Smokey fireplace

Discussion in 'Bricks, Masonry and Concrete' started by Onslaughs, Dec 8, 2019.

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  1. Dec 8, 2019 #1

    Onslaughs

    Onslaughs

    Onslaughs

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    Dear Home Repair Enthusiasts:

    I live in a rambler-style house built in 1965, with two wood-burning fireplaces, one right on top of the other, with two flues right next to each other (see pic below). The upstairs fireplace works absolutely fine, but there are two problems with the downstairs fireplace, in that it smells of smoke:

    1. When the upstairs fireplace is on, it smells like smoke downstairs, even when the downstairs damper is closed and the downstairs fireplace doors are closed. The reverse does not happen – when the downstairs FP is on, it does not smell upstairs.

    2. When the downstairs fireplace is on, it also smells like smoke downstairs, but really badly, so that even my clothes smell after I use it, and the room smells for weeks afterwards. (Yes, I check the damper before using the FP :) )

    I have CO and smoke detectors, which have not gone on, it’s just the very strong smoke smell, but not smoke.

    I had a chimney inspection done and chimneys cleaned when I bought this house three years ago, and they recommended the following:

    "1-2) Due to the missing mortar joints and gaps in the terra cotta flue liner, it is recommended that the tile be broken out and the flue be relined with an appropriately sized stainless steel liner. This recommendation applies to both the upstairs and downstairs fireplaces.

    3) Due to the exposed hollow-core bricks and corbelling in the downstairs fireplace smoke chamber, it is recommended that the walls be parged smooth with high-heat refractory cement.

    4) Because of the cracks in the concrete crown at the top of the chimney, it is recommended that a crownseal be applied to the surface of the crown in order to prevent further damage."


    The cost for all of this was $11K+, so I passed on the repairs.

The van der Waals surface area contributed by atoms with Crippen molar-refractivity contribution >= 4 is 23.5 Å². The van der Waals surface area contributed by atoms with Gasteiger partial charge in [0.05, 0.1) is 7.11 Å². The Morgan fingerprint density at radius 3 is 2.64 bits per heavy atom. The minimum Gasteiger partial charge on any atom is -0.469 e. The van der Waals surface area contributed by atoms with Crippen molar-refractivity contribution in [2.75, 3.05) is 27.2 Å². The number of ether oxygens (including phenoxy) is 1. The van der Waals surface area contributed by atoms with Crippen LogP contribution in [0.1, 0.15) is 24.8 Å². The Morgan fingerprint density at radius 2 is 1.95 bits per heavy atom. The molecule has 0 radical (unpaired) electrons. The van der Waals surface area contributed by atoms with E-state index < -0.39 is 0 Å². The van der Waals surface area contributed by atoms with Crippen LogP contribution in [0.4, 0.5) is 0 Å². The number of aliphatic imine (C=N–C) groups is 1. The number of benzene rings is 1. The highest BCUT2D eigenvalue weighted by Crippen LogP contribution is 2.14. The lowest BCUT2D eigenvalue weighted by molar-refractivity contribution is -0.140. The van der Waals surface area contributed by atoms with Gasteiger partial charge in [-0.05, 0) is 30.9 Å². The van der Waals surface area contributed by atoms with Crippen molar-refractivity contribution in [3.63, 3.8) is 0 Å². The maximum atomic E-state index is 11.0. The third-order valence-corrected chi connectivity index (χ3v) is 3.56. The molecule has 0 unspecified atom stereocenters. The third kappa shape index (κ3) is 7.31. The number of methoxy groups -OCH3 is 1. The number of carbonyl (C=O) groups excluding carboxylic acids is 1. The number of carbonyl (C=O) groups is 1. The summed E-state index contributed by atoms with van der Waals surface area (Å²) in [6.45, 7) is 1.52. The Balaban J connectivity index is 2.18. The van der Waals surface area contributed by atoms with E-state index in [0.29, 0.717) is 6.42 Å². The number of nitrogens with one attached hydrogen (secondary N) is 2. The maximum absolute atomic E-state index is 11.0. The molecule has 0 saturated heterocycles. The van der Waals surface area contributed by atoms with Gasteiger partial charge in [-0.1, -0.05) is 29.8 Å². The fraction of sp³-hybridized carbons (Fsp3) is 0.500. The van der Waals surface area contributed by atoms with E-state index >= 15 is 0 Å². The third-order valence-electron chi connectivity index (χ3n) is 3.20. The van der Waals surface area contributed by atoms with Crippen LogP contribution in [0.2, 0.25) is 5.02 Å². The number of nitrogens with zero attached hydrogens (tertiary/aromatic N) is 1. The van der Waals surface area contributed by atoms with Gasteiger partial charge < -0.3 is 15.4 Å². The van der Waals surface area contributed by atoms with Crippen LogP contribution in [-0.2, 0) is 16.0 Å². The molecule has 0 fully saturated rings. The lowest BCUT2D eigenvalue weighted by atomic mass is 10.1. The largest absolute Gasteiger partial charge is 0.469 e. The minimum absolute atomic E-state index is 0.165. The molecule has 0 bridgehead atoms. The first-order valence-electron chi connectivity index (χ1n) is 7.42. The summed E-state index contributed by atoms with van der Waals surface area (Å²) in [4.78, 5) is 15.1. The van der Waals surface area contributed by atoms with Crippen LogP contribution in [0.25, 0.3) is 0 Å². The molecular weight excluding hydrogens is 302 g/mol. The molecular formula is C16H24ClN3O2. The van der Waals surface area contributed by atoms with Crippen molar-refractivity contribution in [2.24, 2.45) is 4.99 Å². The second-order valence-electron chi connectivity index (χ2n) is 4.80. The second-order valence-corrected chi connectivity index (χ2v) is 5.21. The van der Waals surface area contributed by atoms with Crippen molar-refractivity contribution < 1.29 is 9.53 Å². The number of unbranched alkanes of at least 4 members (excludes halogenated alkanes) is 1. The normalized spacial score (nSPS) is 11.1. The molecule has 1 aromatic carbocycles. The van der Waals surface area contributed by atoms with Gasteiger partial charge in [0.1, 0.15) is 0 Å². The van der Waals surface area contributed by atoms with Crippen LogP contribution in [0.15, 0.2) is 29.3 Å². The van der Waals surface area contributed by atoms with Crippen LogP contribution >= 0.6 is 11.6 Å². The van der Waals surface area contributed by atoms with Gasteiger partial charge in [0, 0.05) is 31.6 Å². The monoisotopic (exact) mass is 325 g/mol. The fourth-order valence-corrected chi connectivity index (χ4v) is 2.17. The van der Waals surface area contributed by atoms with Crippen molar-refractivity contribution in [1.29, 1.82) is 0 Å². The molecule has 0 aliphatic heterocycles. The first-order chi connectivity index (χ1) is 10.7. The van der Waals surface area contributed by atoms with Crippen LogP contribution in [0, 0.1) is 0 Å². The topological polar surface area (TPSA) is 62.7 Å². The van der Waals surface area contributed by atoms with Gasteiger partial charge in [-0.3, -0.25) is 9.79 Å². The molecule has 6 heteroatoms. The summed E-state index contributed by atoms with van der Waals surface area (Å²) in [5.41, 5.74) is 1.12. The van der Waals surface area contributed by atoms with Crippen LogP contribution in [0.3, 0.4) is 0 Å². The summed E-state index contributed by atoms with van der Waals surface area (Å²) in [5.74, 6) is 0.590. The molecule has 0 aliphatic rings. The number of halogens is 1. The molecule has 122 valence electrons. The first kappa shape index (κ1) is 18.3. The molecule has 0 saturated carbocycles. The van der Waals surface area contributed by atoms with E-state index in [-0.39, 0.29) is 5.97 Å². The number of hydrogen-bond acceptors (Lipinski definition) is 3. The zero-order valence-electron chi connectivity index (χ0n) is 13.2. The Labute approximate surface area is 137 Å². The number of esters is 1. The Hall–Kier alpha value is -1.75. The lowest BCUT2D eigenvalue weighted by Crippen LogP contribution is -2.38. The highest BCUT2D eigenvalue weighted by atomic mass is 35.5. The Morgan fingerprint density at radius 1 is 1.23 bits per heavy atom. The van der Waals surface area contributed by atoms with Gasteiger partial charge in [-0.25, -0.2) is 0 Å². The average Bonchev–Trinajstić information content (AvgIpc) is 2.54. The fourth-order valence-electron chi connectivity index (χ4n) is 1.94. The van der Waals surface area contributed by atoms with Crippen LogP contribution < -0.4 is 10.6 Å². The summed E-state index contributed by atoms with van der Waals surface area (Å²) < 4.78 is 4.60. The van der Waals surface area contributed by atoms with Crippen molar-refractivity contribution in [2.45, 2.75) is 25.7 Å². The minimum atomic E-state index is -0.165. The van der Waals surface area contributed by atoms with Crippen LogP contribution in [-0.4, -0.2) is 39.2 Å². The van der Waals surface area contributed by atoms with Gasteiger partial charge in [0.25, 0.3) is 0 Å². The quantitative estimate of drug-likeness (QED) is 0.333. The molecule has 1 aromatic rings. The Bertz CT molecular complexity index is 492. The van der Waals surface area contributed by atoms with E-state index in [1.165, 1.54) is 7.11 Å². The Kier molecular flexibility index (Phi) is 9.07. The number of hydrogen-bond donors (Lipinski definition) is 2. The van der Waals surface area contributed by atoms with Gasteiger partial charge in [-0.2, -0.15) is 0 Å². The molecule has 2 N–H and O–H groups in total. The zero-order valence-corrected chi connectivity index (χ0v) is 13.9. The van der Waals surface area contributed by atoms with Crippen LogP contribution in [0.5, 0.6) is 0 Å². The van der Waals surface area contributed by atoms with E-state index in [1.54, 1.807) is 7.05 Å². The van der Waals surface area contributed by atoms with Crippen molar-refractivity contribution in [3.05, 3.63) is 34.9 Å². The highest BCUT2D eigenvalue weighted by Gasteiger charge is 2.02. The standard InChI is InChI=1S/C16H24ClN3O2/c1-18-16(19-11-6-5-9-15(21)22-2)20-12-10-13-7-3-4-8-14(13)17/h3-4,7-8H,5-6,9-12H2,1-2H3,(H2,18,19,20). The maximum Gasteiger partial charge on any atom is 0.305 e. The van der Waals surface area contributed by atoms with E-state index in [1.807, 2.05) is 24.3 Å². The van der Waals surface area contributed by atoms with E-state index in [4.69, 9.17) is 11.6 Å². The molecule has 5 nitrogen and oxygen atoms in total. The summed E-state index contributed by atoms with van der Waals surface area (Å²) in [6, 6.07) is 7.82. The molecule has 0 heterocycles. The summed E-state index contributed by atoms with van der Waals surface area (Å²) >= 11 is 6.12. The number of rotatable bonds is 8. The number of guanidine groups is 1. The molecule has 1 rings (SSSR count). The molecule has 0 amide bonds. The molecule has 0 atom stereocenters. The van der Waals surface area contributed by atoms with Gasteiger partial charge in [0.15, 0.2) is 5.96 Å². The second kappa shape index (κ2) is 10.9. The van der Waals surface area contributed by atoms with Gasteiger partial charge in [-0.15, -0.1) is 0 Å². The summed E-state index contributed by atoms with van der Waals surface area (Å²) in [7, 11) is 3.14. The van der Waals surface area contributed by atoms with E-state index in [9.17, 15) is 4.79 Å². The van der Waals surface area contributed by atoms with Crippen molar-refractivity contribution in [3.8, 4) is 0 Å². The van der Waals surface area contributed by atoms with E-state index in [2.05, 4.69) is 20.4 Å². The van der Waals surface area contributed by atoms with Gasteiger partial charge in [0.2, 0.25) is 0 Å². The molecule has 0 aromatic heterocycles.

My questions for the forum are:

    1. Why would it smell like smoke downstairs when the upstairs FP is on? Is this because of some sort of a downdraft because the flues are next to each other? Any way to prevent this?

    2. What are some of the main reasons it also smells downstairs when the downstairs FP is on? Most of the smoke does come out through the flue, but the smell is still very strong.

    3. If I were to replace the liner just in the downstairs fireplace, would it fix the problem? Is the price quoted to me reasonable?

    4. Is there a cheaper way to fix this?

    upload_2019-12-8_7-47-34.png
     
  2. Dec 8, 2019 #2

    bud16415

    bud16415

    bud16415

    Fixer Upper Staff Member Admin Moderator

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    I would assume it is a down draft problem also along with maybe the house / basement is sealed well enough that a positive draft is having problems getting started. For warm air to flow up and out the chimney warm air from the room has to be sucked out and that only leaves cold outside air has to leak in as makeup. These kind of fireplaces many times waste more or at least as much heat as they make in venting an already warm house.


    So you are faced with is the cost of all the repairs enough for the nostalgic feeling of the warm cozy fire and even then there it is not certain the fireplaces will draft properly, but with a liner the gasses will stay warm longer and will have a better chance of drafting up. It is the heat rising thing that keeps it moving.


    For that kind of money I would be looking at some sort of gas insert sealed units with positive venting or even something electric that looks like fire.


    The way your chimney is flashed on the upper side sometimes leads to water leaking problems as well. Many people have what I have heard called a cricket built behind it and flashed in. Just a small roof that slopes both directions to send the rain around the chimney.


    These fireplaces built in the 50’s-60s IMO were more decorative than functional and most people used them once or twice a year at the holidays.
     
    Onslaughs likes this.
  3. Dec 8, 2019 #3

    Snoonyb

    Snoonyb

    Snoonyb

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    The flue damper is not a seal, and was never intended as anything more than to control combustion.

    If your door set is decorative you can change it to a better quality sealed unit and keep it closed when using the fireplace.

    You can have the firebox core drilled and add a damper controlled cold air intake so that you are not using conditioned air, as combustion air.
     
    Onslaughs likes this.
  4. Dec 16, 2019 #4

    nealtw

    nealtw

    nealtw

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    How does it work if you crack a window open in the basement?
     

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